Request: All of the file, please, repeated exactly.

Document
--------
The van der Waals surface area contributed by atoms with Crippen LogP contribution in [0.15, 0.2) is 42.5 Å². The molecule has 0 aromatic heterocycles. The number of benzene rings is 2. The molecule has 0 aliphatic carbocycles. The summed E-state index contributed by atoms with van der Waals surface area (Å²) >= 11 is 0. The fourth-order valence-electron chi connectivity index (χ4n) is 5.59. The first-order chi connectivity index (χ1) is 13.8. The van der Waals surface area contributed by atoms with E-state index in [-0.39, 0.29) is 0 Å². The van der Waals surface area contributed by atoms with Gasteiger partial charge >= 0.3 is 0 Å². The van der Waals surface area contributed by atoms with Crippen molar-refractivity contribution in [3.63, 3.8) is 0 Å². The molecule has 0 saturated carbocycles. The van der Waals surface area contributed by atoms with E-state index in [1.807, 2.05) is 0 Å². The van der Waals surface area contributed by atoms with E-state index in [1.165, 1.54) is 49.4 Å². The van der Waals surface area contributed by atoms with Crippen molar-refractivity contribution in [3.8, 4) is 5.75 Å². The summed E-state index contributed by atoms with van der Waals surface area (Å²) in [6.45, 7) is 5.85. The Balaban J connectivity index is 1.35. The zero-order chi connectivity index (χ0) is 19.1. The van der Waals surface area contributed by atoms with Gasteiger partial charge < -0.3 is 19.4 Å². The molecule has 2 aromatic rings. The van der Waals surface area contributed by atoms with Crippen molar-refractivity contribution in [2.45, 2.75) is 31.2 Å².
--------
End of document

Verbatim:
The van der Waals surface area contributed by atoms with Crippen LogP contribution in [0.15, 0.2) is 42.5 Å². The molecule has 0 aromatic heterocycles. The number of benzene rings is 2. The molecule has 0 aliphatic carbocycles. The summed E-state index contributed by atoms with van der Waals surface area (Å²) >= 11 is 0. The fourth-order valence-electron chi connectivity index (χ4n) is 5.59. The first-order chi connectivity index (χ1) is 13.8. The van der Waals surface area contributed by atoms with E-state index in [-0.39, 0.29) is 0 Å². The van der Waals surface area contributed by atoms with Gasteiger partial charge >= 0.3 is 0 Å². The van der Waals surface area contributed by atoms with Crippen molar-refractivity contribution in [3.63, 3.8) is 0 Å². The molecule has 0 saturated carbocycles. The van der Waals surface area contributed by atoms with E-state index in [1.807, 2.05) is 0 Å². The van der Waals surface area contributed by atoms with E-state index in [1.165, 1.54) is 49.4 Å². The van der Waals surface area contributed by atoms with Crippen molar-refractivity contribution in [3.8, 4) is 5.75 Å². The summed E-state index contributed by atoms with van der Waals surface area (Å²) in [6.45, 7) is 5.85. The Balaban J connectivity index is 1.35. The zero-order chi connectivity index (χ0) is 19.1. The van der Waals surface area contributed by atoms with Gasteiger partial charge < -0.3 is 19.4 Å². The molecule has 2 aromatic rings. The van der Waals surface area contributed by atoms with Crippen molar-refractivity contribution in [2.45, 2.75) is 31.2 Å².